In terms of toe cleavage — this has historically been a controversial issue, and maybe one that’s ripe for a poll. But that said, personally, we don’t mind it.  Here’s our reasoning:  there are a variety of reasons why other types of shoes are considered not acceptable for the office.  The peep toe requires a perfect pedicure (and hopefully the wearer doesn’t have unattractive toe problems, such as hammertoes or things).  The tall boot (which, according to our poll a few weeks ago, 1 out of 5 women would still say is “absolutely, always inappropriate” for the office) veers a little too close to the “dominatrix/stripper” vibe.  And yes, there’s the name — cleavage — but, let’s face it:  a view of your toes isn’t similar to a view of your breasts.   (Also, we’re a little biased because a friend of ours had a great kitten-heeled pair of Louboutins that showed toe cleavage, and we loved. those. shoes. Also very similar: these more affordable kitten heels from Stuart Weitzman.)

Readers, what are your thoughts?cleavage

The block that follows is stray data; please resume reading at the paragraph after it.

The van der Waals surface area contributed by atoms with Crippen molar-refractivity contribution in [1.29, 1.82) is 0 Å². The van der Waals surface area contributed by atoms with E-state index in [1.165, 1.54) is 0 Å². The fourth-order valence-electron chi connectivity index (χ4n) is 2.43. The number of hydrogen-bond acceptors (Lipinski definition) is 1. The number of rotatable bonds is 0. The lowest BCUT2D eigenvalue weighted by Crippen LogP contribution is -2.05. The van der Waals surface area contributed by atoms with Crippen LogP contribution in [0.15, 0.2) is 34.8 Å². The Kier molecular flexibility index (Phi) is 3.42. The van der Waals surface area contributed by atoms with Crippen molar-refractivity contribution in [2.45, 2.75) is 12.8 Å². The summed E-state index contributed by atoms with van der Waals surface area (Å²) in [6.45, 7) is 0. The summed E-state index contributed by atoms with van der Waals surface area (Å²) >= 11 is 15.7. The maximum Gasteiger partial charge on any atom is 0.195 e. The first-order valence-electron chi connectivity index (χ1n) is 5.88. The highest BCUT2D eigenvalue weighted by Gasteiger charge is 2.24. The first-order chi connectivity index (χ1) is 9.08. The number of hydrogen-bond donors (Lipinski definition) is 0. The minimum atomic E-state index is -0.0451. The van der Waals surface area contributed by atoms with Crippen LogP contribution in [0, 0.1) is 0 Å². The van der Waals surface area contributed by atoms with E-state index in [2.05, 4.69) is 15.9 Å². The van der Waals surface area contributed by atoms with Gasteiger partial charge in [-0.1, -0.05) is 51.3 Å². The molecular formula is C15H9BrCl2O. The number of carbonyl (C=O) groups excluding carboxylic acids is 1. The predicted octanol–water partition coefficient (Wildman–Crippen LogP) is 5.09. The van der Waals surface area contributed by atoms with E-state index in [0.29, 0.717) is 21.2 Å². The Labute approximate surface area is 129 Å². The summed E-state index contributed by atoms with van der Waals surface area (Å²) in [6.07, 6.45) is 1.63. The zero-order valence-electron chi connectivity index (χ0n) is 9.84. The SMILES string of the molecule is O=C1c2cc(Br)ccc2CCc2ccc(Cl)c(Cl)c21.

1. I think the above shoes are perfectly appropriate. Shoes that have a higher vamp get very dowdy very quickly – and because it’s so difficult to fit precisely where your foot bends (required by definition if no toe is to be shown), they’re often blister-inducing to boot.

    For comfort reasons (and also because my feet get a bit sticky in pumps), I wear trouser-height pantyhose socks under pants. But I see no issue with the top of the foot being bare with pumps – you wouldn’t think twice about that area when wearing peep-toes.

  2. I’ve never gotten the toe cleavage thing. It doesn’t even seem in the same universe as, you know, regular cleavage to me.

    • I concur. I don’t think I’ve ever noticed toe cleavage (or the lack thereof).